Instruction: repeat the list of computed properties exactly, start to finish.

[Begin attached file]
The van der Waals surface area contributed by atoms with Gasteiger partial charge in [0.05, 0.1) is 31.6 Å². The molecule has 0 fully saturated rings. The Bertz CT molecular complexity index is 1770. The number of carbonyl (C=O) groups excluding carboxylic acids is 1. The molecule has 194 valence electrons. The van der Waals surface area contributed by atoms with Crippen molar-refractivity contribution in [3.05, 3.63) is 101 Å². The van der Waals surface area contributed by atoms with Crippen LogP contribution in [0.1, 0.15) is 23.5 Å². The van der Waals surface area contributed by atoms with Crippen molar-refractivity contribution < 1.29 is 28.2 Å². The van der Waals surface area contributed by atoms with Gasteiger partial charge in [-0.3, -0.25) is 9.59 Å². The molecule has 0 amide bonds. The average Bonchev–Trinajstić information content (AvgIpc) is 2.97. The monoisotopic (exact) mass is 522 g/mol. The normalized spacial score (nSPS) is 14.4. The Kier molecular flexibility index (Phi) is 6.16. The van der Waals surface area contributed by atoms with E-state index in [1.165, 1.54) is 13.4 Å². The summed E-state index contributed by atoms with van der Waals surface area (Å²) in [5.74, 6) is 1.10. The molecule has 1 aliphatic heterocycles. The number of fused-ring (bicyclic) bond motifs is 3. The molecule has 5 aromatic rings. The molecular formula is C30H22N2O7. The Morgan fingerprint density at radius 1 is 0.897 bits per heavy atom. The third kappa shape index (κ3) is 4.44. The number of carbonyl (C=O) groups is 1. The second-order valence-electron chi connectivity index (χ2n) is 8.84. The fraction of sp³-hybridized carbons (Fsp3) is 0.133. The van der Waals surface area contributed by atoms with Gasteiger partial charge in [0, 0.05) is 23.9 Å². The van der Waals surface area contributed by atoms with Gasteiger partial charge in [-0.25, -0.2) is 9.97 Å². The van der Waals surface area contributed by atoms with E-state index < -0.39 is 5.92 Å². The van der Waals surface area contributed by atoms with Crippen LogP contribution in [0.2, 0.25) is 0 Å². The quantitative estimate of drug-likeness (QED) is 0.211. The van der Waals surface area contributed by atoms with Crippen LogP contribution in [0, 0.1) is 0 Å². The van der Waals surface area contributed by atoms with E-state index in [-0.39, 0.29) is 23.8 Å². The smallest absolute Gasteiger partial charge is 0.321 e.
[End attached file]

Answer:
The van der Waals surface area contributed by atoms with Gasteiger partial charge in [0.05, 0.1) is 31.6 Å². The molecule has 0 fully saturated rings. The Bertz CT molecular complexity index is 1770. The number of carbonyl (C=O) groups excluding carboxylic acids is 1. The molecule has 194 valence electrons. The van der Waals surface area contributed by atoms with Crippen molar-refractivity contribution in [3.05, 3.63) is 101 Å². The van der Waals surface area contributed by atoms with Crippen LogP contribution in [0.1, 0.15) is 23.5 Å². The van der Waals surface area contributed by atoms with Crippen molar-refractivity contribution < 1.29 is 28.2 Å². The van der Waals surface area contributed by atoms with Gasteiger partial charge in [-0.3, -0.25) is 9.59 Å². The molecule has 0 amide bonds. The average Bonchev–Trinajstić information content (AvgIpc) is 2.97. The monoisotopic (exact) mass is 522 g/mol. The normalized spacial score (nSPS) is 14.4. The Kier molecular flexibility index (Phi) is 6.16. The van der Waals surface area contributed by atoms with E-state index in [1.165, 1.54) is 13.4 Å². The summed E-state index contributed by atoms with van der Waals surface area (Å²) in [5.74, 6) is 1.10. The molecule has 1 aliphatic heterocycles. The number of fused-ring (bicyclic) bond motifs is 3. The molecule has 5 aromatic rings. The molecular formula is C30H22N2O7. The Morgan fingerprint density at radius 1 is 0.897 bits per heavy atom. The third kappa shape index (κ3) is 4.44. The number of carbonyl (C=O) groups is 1. The second-order valence-electron chi connectivity index (χ2n) is 8.84. The fraction of sp³-hybridized carbons (Fsp3) is 0.133. The van der Waals surface area contributed by atoms with Gasteiger partial charge in [0, 0.05) is 23.9 Å². The van der Waals surface area contributed by atoms with Gasteiger partial charge in [-0.25, -0.2) is 9.97 Å². The van der Waals surface area contributed by atoms with E-state index < -0.39 is 5.92 Å². The van der Waals surface area contributed by atoms with Crippen LogP contribution in [0.2, 0.25) is 0 Å². The quantitative estimate of drug-likeness (QED) is 0.211. The van der Waals surface area contributed by atoms with Crippen LogP contribution in [0, 0.1) is 0 Å². The van der Waals surface area contributed by atoms with E-state index in [-0.39, 0.29) is 23.8 Å². The smallest absolute Gasteiger partial charge is 0.321 e.